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Nannies Abroad: An Option For Young Women Wanting To Experience Other Cultures

Latinas are enrolling in exchange programs to take care of children, earn money and improve their language skills.

Taking care of children can be an inspiring job emotionally, spiritually and intellectually. Especially if it involves working in other cultures.

There are many exchange programs that let young women to work abroad as a nanny, and it’s an option many Latin American women do choose. Even during the COVID-19 pandemic, these programs continue to be a viable option for many.

The programs require young women aged between 18 and 26 years, who have an intermediate grasp of the English language and know how to drive.

Most people looking to hire such nannies are families from America, Europe, and Australia. (In the U.S., for example, there are an estimated 16,000 to 18,000 au pairs working, according to a variety of published reports.) Families host such helpers for the duration of the program. The agencies behind these programs put certain regulations that candidates have to comply with: they have to be industrious, wish to earn money and care for young children.

Exchange programs send young people to other countries, where they take care of young children and earn both money and lodging. (Ana Tablas/Unsplash)

“In 2018, I stumbled to the webpage aupairworld.com, which is dedicated to put nannies in all countries in the world,” said Abigail Ramírez, a 24 years-old native of Guanajuato, Mexico who is working in Vancouver, Canada. “For example, being a Mexican, I wish to go to Germany, France, or England. You just have to fill out an application as a babysitter which will be matched with an application submitted by a family in the target country.”

Despite the agency’s help, it is not without risks.

“The program itself is free. However, it has certain advantages and disadvantages because, as you are not paying for a middleman that checks both sides of the equation, you have the risk not being hired by a real family,” said Ramírez, who preferred not to give details about the family with which she works. “Yet, as technology keeps improving, it is easier to make contact with the family before traveling there, as you can have video calls with them, check their social media, investigate who they are, and even look up for their house on Google Maps.”

Many girls get encouraged to travel abroad as to improve the skills they received as students. They take the opportunity to practice their languages, to get to know other countries and earn money while doing useful activities.

Certain programs have the advantage of providing lodging, food, weekly payments and transportation.

In general, the experiences are positive — but there may also be challenges.

“I have been a babysitter for three children here in Baltimore for about two years,” said Laura Valverde, a 34 year-old native of Mexico City. “They have been good years, although I did have a bad experience with the previous family, that treated me with discriminatory airs for being Mexican. I live with my family in our rented house and arrive incredibly early to work. On weekends, if they require me to stay and take care of the children, I stay to sleep in their guest room.”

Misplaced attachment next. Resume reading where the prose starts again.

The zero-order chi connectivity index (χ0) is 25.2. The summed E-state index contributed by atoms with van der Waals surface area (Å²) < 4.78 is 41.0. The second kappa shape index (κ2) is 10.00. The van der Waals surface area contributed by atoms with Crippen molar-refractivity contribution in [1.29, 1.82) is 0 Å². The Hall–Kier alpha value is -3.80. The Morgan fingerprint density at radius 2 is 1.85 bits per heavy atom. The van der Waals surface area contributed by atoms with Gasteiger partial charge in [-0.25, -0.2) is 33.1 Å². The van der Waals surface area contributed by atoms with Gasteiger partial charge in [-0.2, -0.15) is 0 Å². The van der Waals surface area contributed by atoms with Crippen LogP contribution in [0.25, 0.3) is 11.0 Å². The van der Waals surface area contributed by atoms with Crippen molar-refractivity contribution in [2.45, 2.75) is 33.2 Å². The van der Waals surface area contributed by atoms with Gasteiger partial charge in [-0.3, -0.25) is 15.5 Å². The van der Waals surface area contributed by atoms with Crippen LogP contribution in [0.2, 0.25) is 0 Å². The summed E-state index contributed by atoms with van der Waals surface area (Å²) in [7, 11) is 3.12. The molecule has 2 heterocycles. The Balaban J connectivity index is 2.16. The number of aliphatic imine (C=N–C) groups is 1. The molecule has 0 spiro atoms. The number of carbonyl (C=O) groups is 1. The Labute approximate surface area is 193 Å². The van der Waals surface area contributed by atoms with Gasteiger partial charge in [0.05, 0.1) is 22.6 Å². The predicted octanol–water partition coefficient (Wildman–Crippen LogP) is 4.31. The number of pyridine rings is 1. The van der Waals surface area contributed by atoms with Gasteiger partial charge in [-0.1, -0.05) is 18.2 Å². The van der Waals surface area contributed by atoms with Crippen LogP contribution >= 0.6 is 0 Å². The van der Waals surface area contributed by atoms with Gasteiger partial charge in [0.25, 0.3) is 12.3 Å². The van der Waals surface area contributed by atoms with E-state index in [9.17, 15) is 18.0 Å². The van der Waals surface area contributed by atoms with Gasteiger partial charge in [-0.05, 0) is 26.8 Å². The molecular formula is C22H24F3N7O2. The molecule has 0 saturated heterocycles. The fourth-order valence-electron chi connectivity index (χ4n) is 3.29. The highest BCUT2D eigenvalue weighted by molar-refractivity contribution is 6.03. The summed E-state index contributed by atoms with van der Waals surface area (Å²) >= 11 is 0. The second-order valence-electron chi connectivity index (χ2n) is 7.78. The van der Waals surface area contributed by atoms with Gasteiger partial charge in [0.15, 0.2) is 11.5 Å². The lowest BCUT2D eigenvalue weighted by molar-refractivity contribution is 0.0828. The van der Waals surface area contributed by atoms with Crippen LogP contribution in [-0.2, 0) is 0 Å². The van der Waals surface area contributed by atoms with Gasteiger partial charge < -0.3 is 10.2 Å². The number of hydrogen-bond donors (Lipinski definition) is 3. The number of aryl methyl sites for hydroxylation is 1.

A nanny is not necessarily a part of a cultural exchange program unless an agency supports them. As part of an agency, they receive a minimum wage for their service. The agencies monitor the nannies and relocate them as needed.

Foreign families solicit babysitters from other countries through programs such as AuPair due to the reliability of the agency. Such workers can be a massive help to parents, as they can dedicate themselves to their jobs and their married life without major inconvenience.

Women can take this opportunity to improve their English and earn more money than they could in their home country. (Marisa Howenstine/Unsplash)

“The pay they give me is obviously good compared to a salary I would get in Mexico,” said Valverde. “There are its issues, obviously, but my English is getting better and better. I would say that this has helped me grow in all regards, even spiritually.”

When a family decides to hire a foreign nanny, one of the biggest hurdles they face is the issuing of corresponding visas. The nannies’ agencies obtain permits that allow the girls to leave their countries as students who learn languages and work at the same time.

“I want to clarify that I have a tourist visa; I have to leave the country every six months and then come back,” said Valverde.

The agencies supervise the nannies, to assure they do not fall victim to any mistreatment, since the nannies are young women from anywhere in the world — although predominately from Latin America.

(Translated and edited by Mario Vázquez. Edited by Matthew B. Hall)